Black Ops 4 ditches single-player campaign, adds battle royale mode

At a community reveal event today, developer Treyarch confirmed previous rumors that the upcoming will be the first game in the series without a traditional single-player campaign. Instead, the new game will launch on October 12 with a focus on a new “three-pillar” structure of traditional multiplayer modes, alternative zombie-mode side missions, and a new battle royale mode called Blackout.

“It’s all about having fun with your friends,” Treyarch Chairman Mark Lamia said at the end of the event. “More fun than you’ve ever had. doesn’t have a traditional campaign; we’re weaving narrative into each of the modes.”

For those who might prefer playing alone, Lamia promised “unique ways to play solo in multiplayer and zombies [modes] regardless of your skill level,” without going into further detail. “Those of you who just want to ramp up on your own, we’ve got you covered, too,” he said.

While multiplayer modes represent an overwhelming majority of the hours spent on previous games, the single-player campaigns have their devoted fans as well. Treyarch team members even highlighted many of the characters and moments from previous campaigns in the hype-heavy ‘s reveal, highlighting how much of a gap the removal of this pillar will leave.

The move away from an explicitly single-player story mode in one of gaming’s most popular franchises highlights just how much the gaming market has shifted in recent years. As recently as 2012, Lamia told Kotaku explicitly that a single-player campaign was “what we want to do… what we want to create” for , arguing that single player provides a complementary emotional state to the popular multiplayer modes.

“When you’re playing the campaign, you’re sitting down to have that sort of epic and cinematic experience, right? You want to have that first-person role in that experience,” Lamia said at the time.

Last October, EA’s Patrick Söderlund identified the industry-wide move away from these “story-based, linear adventure games” as “fundamental shifts in the marketplace.” That move helped stymie a Star Wars project at the now-shuttered Visceral Games. While such story-driven, single-player adventures are far from dead, the industry’s biggest publishers seem to see more earning potential in focusing heavily on the never-ending, keep-them-coming-back multiplayer competition found in multiplayer-centric hits from and to and .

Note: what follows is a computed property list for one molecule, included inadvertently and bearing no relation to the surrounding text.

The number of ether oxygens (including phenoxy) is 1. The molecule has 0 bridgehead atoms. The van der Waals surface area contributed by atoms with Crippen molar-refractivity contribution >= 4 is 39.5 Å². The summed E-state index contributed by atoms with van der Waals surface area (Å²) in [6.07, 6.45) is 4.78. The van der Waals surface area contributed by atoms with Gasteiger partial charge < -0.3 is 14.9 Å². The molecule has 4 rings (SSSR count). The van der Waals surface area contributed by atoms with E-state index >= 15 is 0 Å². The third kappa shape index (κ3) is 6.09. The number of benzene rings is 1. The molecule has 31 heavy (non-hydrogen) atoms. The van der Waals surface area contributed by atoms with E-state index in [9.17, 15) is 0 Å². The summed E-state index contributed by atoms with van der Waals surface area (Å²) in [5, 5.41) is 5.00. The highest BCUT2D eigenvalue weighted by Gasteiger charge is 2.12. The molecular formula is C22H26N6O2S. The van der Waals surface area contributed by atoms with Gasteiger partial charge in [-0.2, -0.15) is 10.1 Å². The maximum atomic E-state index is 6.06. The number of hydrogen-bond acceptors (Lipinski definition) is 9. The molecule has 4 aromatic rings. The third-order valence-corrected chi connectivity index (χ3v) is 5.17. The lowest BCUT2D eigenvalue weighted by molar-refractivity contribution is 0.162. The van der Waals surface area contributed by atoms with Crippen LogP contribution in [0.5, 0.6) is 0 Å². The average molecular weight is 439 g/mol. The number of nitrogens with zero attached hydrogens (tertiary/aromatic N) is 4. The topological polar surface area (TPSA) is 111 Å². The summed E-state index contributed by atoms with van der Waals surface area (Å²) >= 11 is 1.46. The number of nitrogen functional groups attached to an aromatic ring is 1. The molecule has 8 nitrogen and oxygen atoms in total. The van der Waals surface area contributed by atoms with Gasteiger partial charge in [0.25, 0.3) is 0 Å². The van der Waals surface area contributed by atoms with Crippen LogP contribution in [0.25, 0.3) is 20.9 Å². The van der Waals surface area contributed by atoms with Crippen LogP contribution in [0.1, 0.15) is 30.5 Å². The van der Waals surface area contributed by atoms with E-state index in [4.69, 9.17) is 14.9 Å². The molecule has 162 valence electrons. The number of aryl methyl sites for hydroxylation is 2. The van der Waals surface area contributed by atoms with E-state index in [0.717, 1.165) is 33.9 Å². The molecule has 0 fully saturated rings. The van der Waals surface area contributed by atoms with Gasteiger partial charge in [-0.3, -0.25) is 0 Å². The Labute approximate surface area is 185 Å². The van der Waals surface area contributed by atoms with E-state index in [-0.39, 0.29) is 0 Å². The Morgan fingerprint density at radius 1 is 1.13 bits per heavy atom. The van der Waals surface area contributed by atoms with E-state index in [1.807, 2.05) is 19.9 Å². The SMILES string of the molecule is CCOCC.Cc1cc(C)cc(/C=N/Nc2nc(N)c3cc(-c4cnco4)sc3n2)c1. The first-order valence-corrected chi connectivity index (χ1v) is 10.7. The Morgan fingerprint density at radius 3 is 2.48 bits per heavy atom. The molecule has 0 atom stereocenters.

Blacking out on Battle.net

Treyarch Director David Vonderhaar didn’t bother to hide the fact that ‘s new blackout mode is a direct response to the success of last-man-standing multiplayer shooters like and . “I don’t have to describe to you how battle royale works,” he said, “[but] for us to even consider this kind of experience, it had to be unique and done in a way that only can do.”

The blackout mode itself was only shown in a brief “freeze frame” trailer highlighting many playable characters from the universe’s past, and the new mode wasn’t available to test at a hands-on event after the announcement. But Vonderhaar said the mode would take place on “the biggest map we’ve ever made, 1,500 times bigger than Nuketown.” That map will integrate “the most iconic parts of your favorite maps” from previous games, he added, along with the ability to “navigate with land, sea, and air vehicles.”

Vonderhaar also announced that would be the first game running on Blizzard’s Battle.net online platform for the PC. Activision subsidiary Beenox will be working on a version of the game that’s “custom-built for the PC,” Treyarch co-studio head Mark Gordon said.

PC players will get dedicated servers for “performance and security,” as well as uncapped frame rates and support for 4K HDR ultra-wide monitors. The PC version will also feature tightened gunplay and customized weapon knockback tuned for mouse-and-keyboard controls, much like that seen on ‘s PC port.

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